Graph 2: filter effect in diesel engine wear (SAE tests)

                                    Graph 3: filter effect on gas engine wear (SAE tests)

High flow car filters have their very strong supporters on many automotive forums, in particular among speed aficionados. The concept that high flow filter supporters push is that, if you can reduce the air flow constriction caused by the filter, by using filtration media which are not so constraining, you will improve engine performance and mileage. In fact, many high flow filter supporters feel that their engine is peppier and their mileage improved: "2 miles per gal better fuel economy", " more responsive to the gas pedal", "improvement in acceleration." We were not able, however, to find relevant scientific information to validate improved mileage claims, and ended up discounting them. The extra horsepower obtained from aftermarket sensor is also doubtful: "you aren't going to pick up any power from a filter swap alone," writes Jeep Magazine - many experts agree.

We had expected, when initiating this review, to quickly find conclusive research:  high flow filter companies had to have commissioned independent research labs to produce studies conclusively proving higher mileage, better performance, and/ or better filtration. We were very surprised to find absolutely no research data proving the advantages of high flow filters. AMSOIL, in particular, is well known for commissioning many third party tests for its motor oils - we were shocked to find that it had not commissioned a single test, that it was willing to share, comparing the effectiveness of its air filters. We found a lot of articles, from prestigious sites such as edmunds, extolling the virtues of high flow air filters. Unfortunately, they were not supported by scientific proof.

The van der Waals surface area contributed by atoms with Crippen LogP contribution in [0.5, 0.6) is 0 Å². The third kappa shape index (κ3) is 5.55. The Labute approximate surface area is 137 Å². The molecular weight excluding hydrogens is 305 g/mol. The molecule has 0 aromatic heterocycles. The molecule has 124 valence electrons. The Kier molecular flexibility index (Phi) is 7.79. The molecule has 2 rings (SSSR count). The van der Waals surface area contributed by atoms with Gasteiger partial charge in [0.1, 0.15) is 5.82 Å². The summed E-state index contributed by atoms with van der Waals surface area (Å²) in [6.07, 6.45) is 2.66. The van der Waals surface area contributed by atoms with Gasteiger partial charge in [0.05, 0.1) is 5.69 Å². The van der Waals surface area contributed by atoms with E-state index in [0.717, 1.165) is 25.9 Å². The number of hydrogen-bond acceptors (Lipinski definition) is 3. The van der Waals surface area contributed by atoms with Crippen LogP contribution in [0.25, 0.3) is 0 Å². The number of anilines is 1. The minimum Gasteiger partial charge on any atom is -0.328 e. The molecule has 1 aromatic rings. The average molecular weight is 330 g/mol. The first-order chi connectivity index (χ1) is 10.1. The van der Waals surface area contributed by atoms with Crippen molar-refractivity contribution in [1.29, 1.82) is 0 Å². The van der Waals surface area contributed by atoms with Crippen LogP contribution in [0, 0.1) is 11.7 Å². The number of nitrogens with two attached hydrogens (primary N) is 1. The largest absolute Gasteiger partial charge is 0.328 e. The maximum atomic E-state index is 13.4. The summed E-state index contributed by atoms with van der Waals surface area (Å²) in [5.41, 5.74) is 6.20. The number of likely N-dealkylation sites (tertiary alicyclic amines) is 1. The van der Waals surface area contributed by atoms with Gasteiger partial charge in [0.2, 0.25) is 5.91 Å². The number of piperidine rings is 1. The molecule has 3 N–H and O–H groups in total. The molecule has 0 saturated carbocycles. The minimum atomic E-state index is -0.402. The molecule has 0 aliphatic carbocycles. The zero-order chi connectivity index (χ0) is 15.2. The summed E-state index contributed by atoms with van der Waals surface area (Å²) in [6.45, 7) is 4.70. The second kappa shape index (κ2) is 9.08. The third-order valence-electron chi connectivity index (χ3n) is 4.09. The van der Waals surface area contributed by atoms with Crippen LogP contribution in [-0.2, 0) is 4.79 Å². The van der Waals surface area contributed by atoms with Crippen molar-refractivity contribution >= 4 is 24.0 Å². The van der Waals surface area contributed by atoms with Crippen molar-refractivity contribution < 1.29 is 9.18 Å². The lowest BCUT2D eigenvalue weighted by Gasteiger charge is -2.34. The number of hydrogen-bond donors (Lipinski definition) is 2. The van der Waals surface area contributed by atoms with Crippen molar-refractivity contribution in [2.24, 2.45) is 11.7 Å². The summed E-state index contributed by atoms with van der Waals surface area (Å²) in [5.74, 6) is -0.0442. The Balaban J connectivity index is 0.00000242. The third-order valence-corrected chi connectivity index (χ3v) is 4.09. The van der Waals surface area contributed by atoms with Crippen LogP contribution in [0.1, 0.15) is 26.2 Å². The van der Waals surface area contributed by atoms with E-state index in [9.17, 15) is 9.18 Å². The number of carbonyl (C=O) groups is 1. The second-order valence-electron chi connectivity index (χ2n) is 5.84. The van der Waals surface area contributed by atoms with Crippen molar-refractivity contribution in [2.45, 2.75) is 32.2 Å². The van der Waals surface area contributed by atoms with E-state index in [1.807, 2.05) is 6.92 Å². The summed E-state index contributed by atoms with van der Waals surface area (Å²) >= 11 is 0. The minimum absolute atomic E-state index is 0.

So we kept on digging for more facts. And - we finally found a few. But the results were not quite what we expected.

Next we discuss what makes a good air filter... So come back soon!